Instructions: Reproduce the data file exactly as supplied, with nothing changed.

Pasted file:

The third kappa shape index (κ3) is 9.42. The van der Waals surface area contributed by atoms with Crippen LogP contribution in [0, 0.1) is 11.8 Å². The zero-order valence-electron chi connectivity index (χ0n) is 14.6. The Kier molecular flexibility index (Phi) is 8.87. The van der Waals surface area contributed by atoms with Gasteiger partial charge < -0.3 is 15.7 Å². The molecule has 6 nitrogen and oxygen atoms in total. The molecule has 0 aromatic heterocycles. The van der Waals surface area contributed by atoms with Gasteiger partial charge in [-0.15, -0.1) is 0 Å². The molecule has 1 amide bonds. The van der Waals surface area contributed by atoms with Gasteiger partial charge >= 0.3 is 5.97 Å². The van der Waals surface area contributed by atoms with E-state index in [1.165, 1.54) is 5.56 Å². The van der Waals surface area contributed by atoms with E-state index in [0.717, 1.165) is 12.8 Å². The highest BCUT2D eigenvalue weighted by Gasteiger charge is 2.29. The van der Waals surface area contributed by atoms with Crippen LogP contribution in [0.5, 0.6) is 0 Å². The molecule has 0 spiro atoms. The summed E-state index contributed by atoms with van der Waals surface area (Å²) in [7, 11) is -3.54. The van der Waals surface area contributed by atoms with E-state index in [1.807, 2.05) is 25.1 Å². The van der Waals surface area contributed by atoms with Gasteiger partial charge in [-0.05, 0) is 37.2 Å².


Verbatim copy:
The third kappa shape index (κ3) is 9.42. The van der Waals surface area contributed by atoms with Crippen LogP contribution in [0, 0.1) is 11.8 Å². The zero-order valence-electron chi connectivity index (χ0n) is 14.6. The Kier molecular flexibility index (Phi) is 8.87. The van der Waals surface area contributed by atoms with Gasteiger partial charge < -0.3 is 15.7 Å². The molecule has 6 nitrogen and oxygen atoms in total. The molecule has 0 aromatic heterocycles. The van der Waals surface area contributed by atoms with Gasteiger partial charge in [-0.15, -0.1) is 0 Å². The molecule has 1 amide bonds. The van der Waals surface area contributed by atoms with Gasteiger partial charge >= 0.3 is 5.97 Å². The van der Waals surface area contributed by atoms with E-state index in [1.165, 1.54) is 5.56 Å². The van der Waals surface area contributed by atoms with E-state index in [0.717, 1.165) is 12.8 Å². The highest BCUT2D eigenvalue weighted by Gasteiger charge is 2.29. The van der Waals surface area contributed by atoms with Crippen LogP contribution in [0.5, 0.6) is 0 Å². The molecule has 0 spiro atoms. The summed E-state index contributed by atoms with van der Waals surface area (Å²) in [7, 11) is -3.54. The van der Waals surface area contributed by atoms with E-state index in [1.807, 2.05) is 25.1 Å². The van der Waals surface area contributed by atoms with Gasteiger partial charge in [-0.05, 0) is 37.2 Å².